MN State Patrol Warns — Again — Against Distracted Driving
The MN State Patrol shared a sobering reminder about the consequences of distracted driving.
A series of photos posted to Twitter show the resulting car crash of a 17-year old using his phone behind the wheel.
The family of a 17-year-old is lucky to have him home for the holidays following a distracted driving-related crash that could have ended up much worse. The teen admitted to looking at directions on his phone when he crashed on Dec. 10 on I-494 east of Hwy. 52.
As a reminder, here is Minnesota state law regarding cell phone use while driving according to Minnesota's Office of Traffic Safety:
It is illegal for drivers to read/compose/send text messages and emails, or access the Internet using a wireless device while the vehicle is in motion or a part of traffic —including stopped in traffic or at a traffic light.
Cell phone use is totally banned for teen drivers during their permit and provisional license stages.
The Office of Traffic Safety also offers these tips to avoid distracted driving:
Cell phones — turn off cell phones, or place them out of reach to avoid the urge to dial or answer. If a passenger is present, ask them to handle calls/texts.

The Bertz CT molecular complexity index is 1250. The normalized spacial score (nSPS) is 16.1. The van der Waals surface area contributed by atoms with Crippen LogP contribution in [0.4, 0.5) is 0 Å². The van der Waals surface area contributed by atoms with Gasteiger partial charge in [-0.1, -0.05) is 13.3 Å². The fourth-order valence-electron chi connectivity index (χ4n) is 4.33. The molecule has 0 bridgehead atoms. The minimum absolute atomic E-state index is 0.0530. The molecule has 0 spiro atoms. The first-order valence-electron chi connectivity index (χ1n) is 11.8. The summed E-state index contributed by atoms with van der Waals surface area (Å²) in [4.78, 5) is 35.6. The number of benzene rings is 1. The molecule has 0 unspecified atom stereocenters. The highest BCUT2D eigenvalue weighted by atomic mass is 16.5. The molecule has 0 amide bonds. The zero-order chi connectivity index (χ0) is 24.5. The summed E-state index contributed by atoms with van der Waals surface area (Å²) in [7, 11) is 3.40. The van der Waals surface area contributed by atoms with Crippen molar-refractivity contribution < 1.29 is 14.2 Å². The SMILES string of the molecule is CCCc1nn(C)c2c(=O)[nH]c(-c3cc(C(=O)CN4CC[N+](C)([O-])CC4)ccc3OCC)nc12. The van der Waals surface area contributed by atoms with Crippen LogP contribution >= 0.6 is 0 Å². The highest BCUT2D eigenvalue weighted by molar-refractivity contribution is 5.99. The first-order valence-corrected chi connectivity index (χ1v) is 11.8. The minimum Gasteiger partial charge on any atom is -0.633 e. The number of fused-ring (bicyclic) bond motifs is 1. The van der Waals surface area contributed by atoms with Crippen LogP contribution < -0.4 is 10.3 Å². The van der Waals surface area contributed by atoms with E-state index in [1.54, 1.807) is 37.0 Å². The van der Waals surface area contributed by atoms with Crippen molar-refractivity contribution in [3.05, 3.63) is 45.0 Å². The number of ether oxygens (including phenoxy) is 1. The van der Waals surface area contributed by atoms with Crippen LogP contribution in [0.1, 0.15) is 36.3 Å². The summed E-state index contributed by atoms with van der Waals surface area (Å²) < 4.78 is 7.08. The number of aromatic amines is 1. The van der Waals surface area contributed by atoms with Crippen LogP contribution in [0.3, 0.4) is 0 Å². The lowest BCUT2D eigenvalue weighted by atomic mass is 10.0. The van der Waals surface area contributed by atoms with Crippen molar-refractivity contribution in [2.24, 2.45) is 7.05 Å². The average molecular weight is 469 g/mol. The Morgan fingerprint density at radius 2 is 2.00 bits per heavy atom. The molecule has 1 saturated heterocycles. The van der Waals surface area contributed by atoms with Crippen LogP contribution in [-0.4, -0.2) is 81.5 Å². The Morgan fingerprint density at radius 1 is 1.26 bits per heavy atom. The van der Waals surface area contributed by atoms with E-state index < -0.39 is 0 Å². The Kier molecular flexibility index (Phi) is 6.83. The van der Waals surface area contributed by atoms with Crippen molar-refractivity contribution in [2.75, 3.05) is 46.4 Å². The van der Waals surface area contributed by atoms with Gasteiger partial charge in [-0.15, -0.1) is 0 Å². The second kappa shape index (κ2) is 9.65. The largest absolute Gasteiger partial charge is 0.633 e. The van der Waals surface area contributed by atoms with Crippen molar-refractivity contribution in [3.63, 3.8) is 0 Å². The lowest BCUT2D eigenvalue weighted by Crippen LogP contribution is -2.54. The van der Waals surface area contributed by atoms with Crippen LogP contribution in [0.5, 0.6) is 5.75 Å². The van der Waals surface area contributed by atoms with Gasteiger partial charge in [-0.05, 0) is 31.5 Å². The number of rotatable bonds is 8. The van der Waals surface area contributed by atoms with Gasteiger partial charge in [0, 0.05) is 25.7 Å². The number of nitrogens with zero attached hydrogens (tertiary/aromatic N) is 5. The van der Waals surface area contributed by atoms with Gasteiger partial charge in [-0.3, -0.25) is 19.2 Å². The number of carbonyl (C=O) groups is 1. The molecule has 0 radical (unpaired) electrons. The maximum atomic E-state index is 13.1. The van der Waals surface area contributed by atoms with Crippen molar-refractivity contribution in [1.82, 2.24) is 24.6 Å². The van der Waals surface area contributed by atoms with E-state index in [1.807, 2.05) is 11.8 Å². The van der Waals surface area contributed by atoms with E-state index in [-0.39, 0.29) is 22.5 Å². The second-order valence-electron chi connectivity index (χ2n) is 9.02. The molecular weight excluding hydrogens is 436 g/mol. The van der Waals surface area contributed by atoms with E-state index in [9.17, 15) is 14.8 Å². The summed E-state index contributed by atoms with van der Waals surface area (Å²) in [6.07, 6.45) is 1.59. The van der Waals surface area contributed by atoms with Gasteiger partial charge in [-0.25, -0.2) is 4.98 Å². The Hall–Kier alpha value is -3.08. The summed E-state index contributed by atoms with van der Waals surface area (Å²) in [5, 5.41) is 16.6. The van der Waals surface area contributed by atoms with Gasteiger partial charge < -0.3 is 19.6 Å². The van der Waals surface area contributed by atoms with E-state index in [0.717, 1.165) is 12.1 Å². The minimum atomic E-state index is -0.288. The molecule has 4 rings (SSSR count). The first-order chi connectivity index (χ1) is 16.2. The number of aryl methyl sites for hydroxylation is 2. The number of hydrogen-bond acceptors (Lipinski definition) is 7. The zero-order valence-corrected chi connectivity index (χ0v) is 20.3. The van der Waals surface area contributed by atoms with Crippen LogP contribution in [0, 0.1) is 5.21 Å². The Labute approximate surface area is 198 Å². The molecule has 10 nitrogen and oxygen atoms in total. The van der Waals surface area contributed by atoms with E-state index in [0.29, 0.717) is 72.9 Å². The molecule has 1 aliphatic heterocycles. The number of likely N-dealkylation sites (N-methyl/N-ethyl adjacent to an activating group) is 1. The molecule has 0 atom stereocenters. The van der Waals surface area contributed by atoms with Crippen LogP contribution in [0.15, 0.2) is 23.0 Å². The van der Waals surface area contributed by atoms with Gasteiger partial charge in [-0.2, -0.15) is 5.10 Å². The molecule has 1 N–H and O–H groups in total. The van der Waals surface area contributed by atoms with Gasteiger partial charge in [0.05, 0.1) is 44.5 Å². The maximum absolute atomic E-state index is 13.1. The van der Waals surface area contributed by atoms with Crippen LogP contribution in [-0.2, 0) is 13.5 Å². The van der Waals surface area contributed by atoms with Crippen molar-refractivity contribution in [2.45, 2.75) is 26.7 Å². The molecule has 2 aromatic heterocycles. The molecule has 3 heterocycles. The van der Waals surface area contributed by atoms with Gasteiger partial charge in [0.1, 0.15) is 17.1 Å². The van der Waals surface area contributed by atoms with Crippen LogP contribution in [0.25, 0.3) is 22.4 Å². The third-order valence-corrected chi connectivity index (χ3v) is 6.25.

Music and other controls — pre-program favorite radio stations for easy access and arrange music (mp3 player/CDs/tapes) in an easy-to-access spot. Adjust mirrors and heat/AC before traveling, or ask a passenger to assist.
Navigation — designate a passenger to serve as a co-pilot to help with directions. If driving alone, map out destinations in advance, and pull over to study a map.
Eating and drinking — try to avoid food/beverage, at least messy foods, and be sure food and drinks are secured.
Children — teach children the importance of good behavior in a vehicle; do not underestimate how distracting it can be to tend to children while driving.
Passengers — speak up to stop drivers from distracted driving behavior.
When making/receiving a call, ask if the person is driving. If so, ask them to call back at a safer time.
If you have teens our young adults of driving age, I suggest you make sure they see this and are reminded of the consequences of distracted driving.